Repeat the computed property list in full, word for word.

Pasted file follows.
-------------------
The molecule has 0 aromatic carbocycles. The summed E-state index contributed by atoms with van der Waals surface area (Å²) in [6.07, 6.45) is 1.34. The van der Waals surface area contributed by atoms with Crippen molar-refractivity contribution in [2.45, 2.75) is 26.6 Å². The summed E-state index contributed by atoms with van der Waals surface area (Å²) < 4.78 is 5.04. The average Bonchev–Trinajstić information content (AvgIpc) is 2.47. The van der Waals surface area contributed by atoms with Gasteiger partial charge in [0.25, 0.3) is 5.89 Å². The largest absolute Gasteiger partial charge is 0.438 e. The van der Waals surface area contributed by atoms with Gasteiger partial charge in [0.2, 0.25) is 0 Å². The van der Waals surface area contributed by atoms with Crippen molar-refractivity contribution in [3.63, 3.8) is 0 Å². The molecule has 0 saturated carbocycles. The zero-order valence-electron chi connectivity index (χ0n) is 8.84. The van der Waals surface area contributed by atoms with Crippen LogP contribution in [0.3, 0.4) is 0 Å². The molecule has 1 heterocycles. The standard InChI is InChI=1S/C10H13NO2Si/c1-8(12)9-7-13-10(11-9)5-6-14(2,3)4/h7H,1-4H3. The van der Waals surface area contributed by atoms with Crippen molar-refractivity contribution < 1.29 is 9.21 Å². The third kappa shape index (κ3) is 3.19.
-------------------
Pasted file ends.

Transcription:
The molecule has 0 aromatic carbocycles. The summed E-state index contributed by atoms with van der Waals surface area (Å²) in [6.07, 6.45) is 1.34. The van der Waals surface area contributed by atoms with Crippen molar-refractivity contribution in [2.45, 2.75) is 26.6 Å². The summed E-state index contributed by atoms with van der Waals surface area (Å²) < 4.78 is 5.04. The average Bonchev–Trinajstić information content (AvgIpc) is 2.47. The van der Waals surface area contributed by atoms with Gasteiger partial charge in [0.25, 0.3) is 5.89 Å². The largest absolute Gasteiger partial charge is 0.438 e. The van der Waals surface area contributed by atoms with Gasteiger partial charge in [0.2, 0.25) is 0 Å². The van der Waals surface area contributed by atoms with Crippen molar-refractivity contribution in [3.63, 3.8) is 0 Å². The molecule has 0 saturated carbocycles. The zero-order valence-electron chi connectivity index (χ0n) is 8.84. The van der Waals surface area contributed by atoms with Crippen LogP contribution in [0.3, 0.4) is 0 Å². The molecule has 1 heterocycles. The standard InChI is InChI=1S/C10H13NO2Si/c1-8(12)9-7-13-10(11-9)5-6-14(2,3)4/h7H,1-4H3. The van der Waals surface area contributed by atoms with Crippen molar-refractivity contribution < 1.29 is 9.21 Å². The third kappa shape index (κ3) is 3.19.